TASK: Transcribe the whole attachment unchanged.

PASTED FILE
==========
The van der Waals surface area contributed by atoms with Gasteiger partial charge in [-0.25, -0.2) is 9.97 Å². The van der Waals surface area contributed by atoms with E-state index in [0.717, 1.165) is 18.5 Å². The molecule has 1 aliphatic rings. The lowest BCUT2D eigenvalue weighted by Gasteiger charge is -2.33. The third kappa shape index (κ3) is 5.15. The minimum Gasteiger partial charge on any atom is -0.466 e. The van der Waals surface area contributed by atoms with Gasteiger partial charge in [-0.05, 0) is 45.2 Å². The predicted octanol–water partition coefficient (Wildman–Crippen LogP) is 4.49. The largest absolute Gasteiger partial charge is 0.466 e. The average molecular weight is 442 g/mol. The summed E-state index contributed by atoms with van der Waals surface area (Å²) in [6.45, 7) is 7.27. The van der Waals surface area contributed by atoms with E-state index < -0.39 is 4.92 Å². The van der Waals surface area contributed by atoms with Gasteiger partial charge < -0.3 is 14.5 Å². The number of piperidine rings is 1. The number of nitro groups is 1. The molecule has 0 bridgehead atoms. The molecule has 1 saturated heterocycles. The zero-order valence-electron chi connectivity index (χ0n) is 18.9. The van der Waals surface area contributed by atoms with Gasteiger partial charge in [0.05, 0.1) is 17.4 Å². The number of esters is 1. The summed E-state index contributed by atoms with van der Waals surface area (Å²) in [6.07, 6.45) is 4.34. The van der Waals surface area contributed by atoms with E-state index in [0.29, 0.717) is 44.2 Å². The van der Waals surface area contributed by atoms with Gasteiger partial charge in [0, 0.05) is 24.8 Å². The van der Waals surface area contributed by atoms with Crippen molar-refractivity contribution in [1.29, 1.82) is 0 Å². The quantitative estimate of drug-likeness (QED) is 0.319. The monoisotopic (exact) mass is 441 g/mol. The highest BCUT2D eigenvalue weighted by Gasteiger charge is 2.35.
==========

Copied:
The van der Waals surface area contributed by atoms with Gasteiger partial charge in [-0.25, -0.2) is 9.97 Å². The van der Waals surface area contributed by atoms with E-state index in [0.717, 1.165) is 18.5 Å². The molecule has 1 aliphatic rings. The lowest BCUT2D eigenvalue weighted by Gasteiger charge is -2.33. The third kappa shape index (κ3) is 5.15. The minimum Gasteiger partial charge on any atom is -0.466 e. The van der Waals surface area contributed by atoms with Gasteiger partial charge in [-0.05, 0) is 45.2 Å². The predicted octanol–water partition coefficient (Wildman–Crippen LogP) is 4.49. The largest absolute Gasteiger partial charge is 0.466 e. The average molecular weight is 442 g/mol. The summed E-state index contributed by atoms with van der Waals surface area (Å²) in [6.45, 7) is 7.27. The van der Waals surface area contributed by atoms with E-state index < -0.39 is 4.92 Å². The van der Waals surface area contributed by atoms with Gasteiger partial charge < -0.3 is 14.5 Å². The number of piperidine rings is 1. The number of nitro groups is 1. The molecule has 0 bridgehead atoms. The molecule has 1 saturated heterocycles. The zero-order valence-electron chi connectivity index (χ0n) is 18.9. The van der Waals surface area contributed by atoms with Gasteiger partial charge in [0.05, 0.1) is 17.4 Å². The number of esters is 1. The summed E-state index contributed by atoms with van der Waals surface area (Å²) in [6.07, 6.45) is 4.34. The van der Waals surface area contributed by atoms with E-state index in [0.29, 0.717) is 44.2 Å². The van der Waals surface area contributed by atoms with Gasteiger partial charge in [0, 0.05) is 24.8 Å². The van der Waals surface area contributed by atoms with Crippen molar-refractivity contribution in [1.29, 1.82) is 0 Å². The quantitative estimate of drug-likeness (QED) is 0.319. The monoisotopic (exact) mass is 441 g/mol. The highest BCUT2D eigenvalue weighted by Gasteiger charge is 2.35.